Why to Watch: Although Germany's Aliona Savchenko and Robin Szolkowy will likely easily walk away with this one, I'll be looking to see if The Pink Panther does it for me the second time I see it. I will also be looking at Russians Vera Bazarova and Yuri Larionov to see if they can impress again and secure a spot in the finals. A medal would likely do it for them.
Keep an Eye Out For: This competition will be a chance for a relatively unheralded pair to come out and win the bronze medal, though they'll likely be far and away from the top couple of pairs in point totals. My money is on Brodeur and Mattatall of Canada or Hausch and Wende of Germany since their personal bests are much higher than that of any of the other pairs competing, but it would be nice to see Felicia Zhang and Taylor Toth of the USA make some improvements here over their last Grand Prix.
1) Savchenko and Szolkowy (Germany)
2) Bazarova and Larionov (Russia)
3) Brodeur and Mattatall (Canada)
Why to Watch: We've got a couple of Americans anxiously awaiting the results of this competition to see if they will be knocked off the Grand Prix Final bubble. I think Japan's Takahiko Kozuka should win this one. If Brandon Mroz skates the way he did at Cup of China, he could take a coveted spot in the GPF as well.
Keep an Eye Out For: Brian Joubert doesn't tend to perform his best in France but a win here could also secure him a spot in the finals depending on how Kozuka does. Florent Amodio is a dark horse and I think he'd need a lot of errors by the other skaters in order to outright win. Canada's Kevin Reynolds has impressive quads but he tends not to stay in the mix during the free skate.
Why to Watch: Though this should be a rather easy win for the hometown team Nathalie Pechalat and Fabian Bourzat, there are plenty of other teams trying to secure a berth in the GPF.
Keep an Eye Out For: USA's Chock and Zuerlein, Russia's Riazanova and Tkachenko and France's Carron and Jones will all be duking it out for silver and bronze. For Chock and Zuerlein, a spot in the GPF is on the line.
1) Pechalat and Fabian (France)
2) Chock and Zuerlein (USA)
3) Carron and Jones (France)
Why to Watch: See if Japan's Mao Asada is any further along in reworking her jumps. Since it took so long to learn the jumps the wrong way in the first place, I would assume this entire year would be a rebuilding year for Asada (I mean, she essentially could not land anything at NHK). But if Asada's competitive instincts have gotten the better of her, perhaps she'll abandon technique for medals here. I am also interested to see if Alissa Czisny (one of the few female skaters I am looking forward to watching this season) can earn a spot in the GPF as well as somehow medal in two Grand Prix events in a season for the first time since 2005-2006.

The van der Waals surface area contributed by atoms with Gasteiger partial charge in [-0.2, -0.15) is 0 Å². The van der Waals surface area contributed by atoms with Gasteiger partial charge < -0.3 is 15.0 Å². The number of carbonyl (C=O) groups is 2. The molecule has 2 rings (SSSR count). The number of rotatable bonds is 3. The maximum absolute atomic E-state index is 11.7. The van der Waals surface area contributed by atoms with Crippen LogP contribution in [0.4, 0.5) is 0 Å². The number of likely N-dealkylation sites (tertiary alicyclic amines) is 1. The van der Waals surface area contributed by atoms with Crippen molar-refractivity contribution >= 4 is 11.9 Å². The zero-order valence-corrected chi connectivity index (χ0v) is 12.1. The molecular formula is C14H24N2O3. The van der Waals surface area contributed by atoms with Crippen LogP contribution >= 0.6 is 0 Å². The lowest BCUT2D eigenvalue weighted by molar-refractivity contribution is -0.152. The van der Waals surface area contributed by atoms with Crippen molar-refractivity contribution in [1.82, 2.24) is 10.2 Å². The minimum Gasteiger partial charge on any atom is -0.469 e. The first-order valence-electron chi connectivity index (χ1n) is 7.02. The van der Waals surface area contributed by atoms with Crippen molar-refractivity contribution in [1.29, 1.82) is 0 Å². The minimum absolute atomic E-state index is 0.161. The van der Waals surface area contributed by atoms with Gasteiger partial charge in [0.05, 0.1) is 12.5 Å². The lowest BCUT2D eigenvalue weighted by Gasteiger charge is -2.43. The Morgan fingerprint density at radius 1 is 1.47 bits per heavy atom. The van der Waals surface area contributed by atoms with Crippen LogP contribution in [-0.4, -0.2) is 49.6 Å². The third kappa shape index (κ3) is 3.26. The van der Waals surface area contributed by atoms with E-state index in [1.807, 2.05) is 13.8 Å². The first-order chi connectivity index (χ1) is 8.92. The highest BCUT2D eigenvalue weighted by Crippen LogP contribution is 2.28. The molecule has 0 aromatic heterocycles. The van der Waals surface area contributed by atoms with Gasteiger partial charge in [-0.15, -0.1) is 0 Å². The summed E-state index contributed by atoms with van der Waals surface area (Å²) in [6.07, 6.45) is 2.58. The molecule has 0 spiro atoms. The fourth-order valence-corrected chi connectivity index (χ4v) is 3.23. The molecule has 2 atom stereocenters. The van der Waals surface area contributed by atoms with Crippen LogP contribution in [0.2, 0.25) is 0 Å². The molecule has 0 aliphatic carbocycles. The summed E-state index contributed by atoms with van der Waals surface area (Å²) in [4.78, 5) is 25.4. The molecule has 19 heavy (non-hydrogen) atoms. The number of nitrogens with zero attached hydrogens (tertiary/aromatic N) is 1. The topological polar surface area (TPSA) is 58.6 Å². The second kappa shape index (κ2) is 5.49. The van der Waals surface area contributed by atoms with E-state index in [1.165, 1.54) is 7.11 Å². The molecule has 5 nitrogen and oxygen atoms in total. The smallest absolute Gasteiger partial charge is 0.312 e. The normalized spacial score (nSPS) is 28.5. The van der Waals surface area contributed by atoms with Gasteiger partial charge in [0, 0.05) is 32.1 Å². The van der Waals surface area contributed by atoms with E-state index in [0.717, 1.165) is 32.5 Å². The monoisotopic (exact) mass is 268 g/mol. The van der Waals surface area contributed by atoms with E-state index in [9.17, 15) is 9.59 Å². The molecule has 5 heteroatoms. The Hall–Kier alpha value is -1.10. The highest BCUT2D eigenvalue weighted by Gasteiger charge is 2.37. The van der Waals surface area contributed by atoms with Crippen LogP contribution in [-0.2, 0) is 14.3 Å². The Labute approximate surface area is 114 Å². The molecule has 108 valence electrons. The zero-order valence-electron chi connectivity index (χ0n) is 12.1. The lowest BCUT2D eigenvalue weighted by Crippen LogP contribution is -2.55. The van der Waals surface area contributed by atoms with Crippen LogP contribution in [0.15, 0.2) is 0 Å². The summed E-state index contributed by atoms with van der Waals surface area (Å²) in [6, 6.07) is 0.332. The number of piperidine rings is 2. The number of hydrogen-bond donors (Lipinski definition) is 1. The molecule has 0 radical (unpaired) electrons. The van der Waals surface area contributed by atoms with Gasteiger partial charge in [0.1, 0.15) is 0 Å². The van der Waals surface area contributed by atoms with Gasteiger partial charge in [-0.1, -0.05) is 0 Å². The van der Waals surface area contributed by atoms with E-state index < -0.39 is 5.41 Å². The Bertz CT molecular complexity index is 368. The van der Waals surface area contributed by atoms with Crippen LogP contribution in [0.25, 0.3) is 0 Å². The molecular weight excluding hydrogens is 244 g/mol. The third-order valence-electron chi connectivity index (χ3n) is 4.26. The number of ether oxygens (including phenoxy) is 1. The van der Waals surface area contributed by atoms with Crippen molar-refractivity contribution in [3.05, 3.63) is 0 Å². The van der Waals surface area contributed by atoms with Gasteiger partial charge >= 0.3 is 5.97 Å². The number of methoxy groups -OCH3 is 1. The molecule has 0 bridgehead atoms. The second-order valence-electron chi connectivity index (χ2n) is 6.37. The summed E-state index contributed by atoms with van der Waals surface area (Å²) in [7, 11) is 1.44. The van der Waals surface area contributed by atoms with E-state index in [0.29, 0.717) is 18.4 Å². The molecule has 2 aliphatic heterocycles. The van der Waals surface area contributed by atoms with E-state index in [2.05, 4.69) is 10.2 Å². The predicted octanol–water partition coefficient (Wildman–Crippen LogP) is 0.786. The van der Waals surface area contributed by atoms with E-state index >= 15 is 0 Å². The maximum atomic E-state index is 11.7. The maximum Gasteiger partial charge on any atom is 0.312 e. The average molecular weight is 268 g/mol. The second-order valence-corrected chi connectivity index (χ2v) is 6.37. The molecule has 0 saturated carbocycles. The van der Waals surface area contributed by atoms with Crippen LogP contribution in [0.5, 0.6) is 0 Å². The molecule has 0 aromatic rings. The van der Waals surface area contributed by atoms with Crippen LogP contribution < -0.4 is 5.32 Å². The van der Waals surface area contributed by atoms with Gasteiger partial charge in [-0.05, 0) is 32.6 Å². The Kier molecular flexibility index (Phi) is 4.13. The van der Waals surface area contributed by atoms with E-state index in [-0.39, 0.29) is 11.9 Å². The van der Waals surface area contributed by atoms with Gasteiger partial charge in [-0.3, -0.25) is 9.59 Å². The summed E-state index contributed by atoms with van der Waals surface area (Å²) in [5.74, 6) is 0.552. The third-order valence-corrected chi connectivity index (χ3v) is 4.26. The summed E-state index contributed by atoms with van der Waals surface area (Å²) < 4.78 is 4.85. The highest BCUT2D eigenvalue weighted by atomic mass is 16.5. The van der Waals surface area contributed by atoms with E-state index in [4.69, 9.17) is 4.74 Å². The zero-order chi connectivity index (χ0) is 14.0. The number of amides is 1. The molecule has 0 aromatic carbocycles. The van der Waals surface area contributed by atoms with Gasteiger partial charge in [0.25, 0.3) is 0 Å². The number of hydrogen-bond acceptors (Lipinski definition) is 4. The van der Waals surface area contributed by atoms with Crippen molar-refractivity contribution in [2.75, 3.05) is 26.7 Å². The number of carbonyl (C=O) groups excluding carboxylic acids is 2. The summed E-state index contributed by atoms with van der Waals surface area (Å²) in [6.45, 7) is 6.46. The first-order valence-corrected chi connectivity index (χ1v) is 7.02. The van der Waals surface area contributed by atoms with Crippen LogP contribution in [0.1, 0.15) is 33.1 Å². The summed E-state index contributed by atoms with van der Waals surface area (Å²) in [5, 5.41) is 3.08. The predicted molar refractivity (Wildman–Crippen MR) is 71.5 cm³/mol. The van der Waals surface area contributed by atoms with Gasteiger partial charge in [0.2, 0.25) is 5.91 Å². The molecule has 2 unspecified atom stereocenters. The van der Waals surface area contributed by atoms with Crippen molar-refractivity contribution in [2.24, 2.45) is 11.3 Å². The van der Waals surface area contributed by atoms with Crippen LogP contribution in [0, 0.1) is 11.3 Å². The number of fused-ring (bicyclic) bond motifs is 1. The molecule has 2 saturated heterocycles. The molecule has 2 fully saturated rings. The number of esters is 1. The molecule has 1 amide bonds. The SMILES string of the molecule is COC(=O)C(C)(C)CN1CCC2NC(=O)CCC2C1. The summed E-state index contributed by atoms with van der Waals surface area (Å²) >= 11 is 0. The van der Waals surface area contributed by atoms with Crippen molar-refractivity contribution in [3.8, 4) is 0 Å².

Keep an Eye Out For: This is truly anyone's competition based upon the past events. Mirai Nagasu won the short program at Cup of China...if she could pull together two nice programs here she could edge almost anyone. Kiira Korpi will get nice program components - can she land more than two triples in her free skate? Cynthia Phaneuf won the short program at Skate Canada but bombed the free skate. She has not medaled in a Grand Prix event since the 2004-2005 season
no Grand Prix medals to her name but perhaps that changes this weekend. And Japan's Haruka Imai impressed in the free skate at Skate Canada. Can she have a more complete competition here?
1) Czisny (USA)
2) Nagasu (USA)
3) Korpi (Finland)
*This is such a tough one. I changed it up three times. So many of the ladies have the potential to win this but their brains are rarely in the right place to skate a clean competition. I am thinking this the wrong way to go for many reasons, but particularly because if Nagasu skates well enough to medal I have a feeling she would win. But I am going to give Czisny the edge for her beautiful program, what the heck...